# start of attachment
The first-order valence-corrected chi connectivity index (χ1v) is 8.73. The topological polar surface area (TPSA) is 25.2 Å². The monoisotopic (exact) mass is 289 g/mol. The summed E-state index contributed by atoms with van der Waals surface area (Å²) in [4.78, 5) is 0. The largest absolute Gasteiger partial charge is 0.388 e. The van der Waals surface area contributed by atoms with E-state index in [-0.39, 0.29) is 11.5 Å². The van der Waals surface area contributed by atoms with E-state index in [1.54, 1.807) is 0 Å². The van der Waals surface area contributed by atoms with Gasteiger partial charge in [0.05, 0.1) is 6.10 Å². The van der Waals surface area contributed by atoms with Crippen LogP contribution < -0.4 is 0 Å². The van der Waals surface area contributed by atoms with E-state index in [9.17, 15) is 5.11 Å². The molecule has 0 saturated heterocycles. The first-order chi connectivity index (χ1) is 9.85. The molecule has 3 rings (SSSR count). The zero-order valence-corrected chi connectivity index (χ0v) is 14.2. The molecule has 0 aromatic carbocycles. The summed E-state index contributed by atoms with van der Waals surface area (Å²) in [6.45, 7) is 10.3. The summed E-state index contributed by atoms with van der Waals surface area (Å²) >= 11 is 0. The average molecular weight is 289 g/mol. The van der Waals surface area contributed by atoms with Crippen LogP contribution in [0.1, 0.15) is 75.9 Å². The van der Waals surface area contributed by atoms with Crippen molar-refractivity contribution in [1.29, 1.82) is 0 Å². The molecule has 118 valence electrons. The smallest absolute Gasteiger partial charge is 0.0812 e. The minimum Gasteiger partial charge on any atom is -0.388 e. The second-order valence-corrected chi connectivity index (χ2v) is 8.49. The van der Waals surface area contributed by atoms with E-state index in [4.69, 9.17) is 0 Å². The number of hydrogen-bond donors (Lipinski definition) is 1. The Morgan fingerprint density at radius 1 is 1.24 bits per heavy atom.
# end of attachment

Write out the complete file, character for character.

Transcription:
The first-order valence-corrected chi connectivity index (χ1v) is 8.73. The topological polar surface area (TPSA) is 25.2 Å². The monoisotopic (exact) mass is 289 g/mol. The summed E-state index contributed by atoms with van der Waals surface area (Å²) in [4.78, 5) is 0. The largest absolute Gasteiger partial charge is 0.388 e. The van der Waals surface area contributed by atoms with E-state index in [-0.39, 0.29) is 11.5 Å². The van der Waals surface area contributed by atoms with E-state index in [1.54, 1.807) is 0 Å². The van der Waals surface area contributed by atoms with Gasteiger partial charge in [0.05, 0.1) is 6.10 Å². The van der Waals surface area contributed by atoms with Crippen LogP contribution < -0.4 is 0 Å². The van der Waals surface area contributed by atoms with E-state index in [9.17, 15) is 5.11 Å². The molecule has 0 saturated heterocycles. The first-order chi connectivity index (χ1) is 9.85. The molecule has 3 rings (SSSR count). The zero-order valence-corrected chi connectivity index (χ0v) is 14.2. The molecule has 0 aromatic carbocycles. The summed E-state index contributed by atoms with van der Waals surface area (Å²) in [6.45, 7) is 10.3. The summed E-state index contributed by atoms with van der Waals surface area (Å²) >= 11 is 0. The average molecular weight is 289 g/mol. The van der Waals surface area contributed by atoms with Crippen LogP contribution in [0.1, 0.15) is 75.9 Å². The van der Waals surface area contributed by atoms with Crippen molar-refractivity contribution in [1.29, 1.82) is 0 Å². The molecule has 118 valence electrons. The smallest absolute Gasteiger partial charge is 0.0812 e. The minimum Gasteiger partial charge on any atom is -0.388 e. The second-order valence-corrected chi connectivity index (χ2v) is 8.49. The van der Waals surface area contributed by atoms with E-state index in [4.69, 9.17) is 0 Å². The number of hydrogen-bond donors (Lipinski definition) is 1. The Morgan fingerprint density at radius 1 is 1.24 bits per heavy atom.